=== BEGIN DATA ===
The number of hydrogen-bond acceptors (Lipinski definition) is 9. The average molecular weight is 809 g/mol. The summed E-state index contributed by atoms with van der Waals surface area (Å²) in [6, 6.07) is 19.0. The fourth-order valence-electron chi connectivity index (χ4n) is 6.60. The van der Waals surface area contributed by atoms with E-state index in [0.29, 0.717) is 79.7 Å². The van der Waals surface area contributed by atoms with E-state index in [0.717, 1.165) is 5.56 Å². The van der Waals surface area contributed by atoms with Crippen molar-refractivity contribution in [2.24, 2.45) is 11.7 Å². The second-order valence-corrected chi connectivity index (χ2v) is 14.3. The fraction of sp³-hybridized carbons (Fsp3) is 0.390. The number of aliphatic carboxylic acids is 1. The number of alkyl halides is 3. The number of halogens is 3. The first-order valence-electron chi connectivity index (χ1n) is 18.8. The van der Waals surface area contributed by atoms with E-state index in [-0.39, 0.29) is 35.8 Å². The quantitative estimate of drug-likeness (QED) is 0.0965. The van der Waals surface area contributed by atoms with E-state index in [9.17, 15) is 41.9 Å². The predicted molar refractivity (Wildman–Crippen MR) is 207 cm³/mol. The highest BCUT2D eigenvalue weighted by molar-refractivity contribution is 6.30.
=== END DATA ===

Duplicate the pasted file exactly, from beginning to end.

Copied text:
The number of hydrogen-bond acceptors (Lipinski definition) is 9. The average molecular weight is 809 g/mol. The summed E-state index contributed by atoms with van der Waals surface area (Å²) in [6, 6.07) is 19.0. The fourth-order valence-electron chi connectivity index (χ4n) is 6.60. The van der Waals surface area contributed by atoms with E-state index in [0.29, 0.717) is 79.7 Å². The van der Waals surface area contributed by atoms with E-state index in [0.717, 1.165) is 5.56 Å². The van der Waals surface area contributed by atoms with Crippen molar-refractivity contribution in [2.24, 2.45) is 11.7 Å². The second-order valence-corrected chi connectivity index (χ2v) is 14.3. The fraction of sp³-hybridized carbons (Fsp3) is 0.390. The number of aliphatic carboxylic acids is 1. The number of alkyl halides is 3. The number of halogens is 3. The first-order valence-electron chi connectivity index (χ1n) is 18.8. The van der Waals surface area contributed by atoms with E-state index in [-0.39, 0.29) is 35.8 Å². The quantitative estimate of drug-likeness (QED) is 0.0965. The van der Waals surface area contributed by atoms with E-state index in [9.17, 15) is 41.9 Å². The predicted molar refractivity (Wildman–Crippen MR) is 207 cm³/mol. The highest BCUT2D eigenvalue weighted by molar-refractivity contribution is 6.30.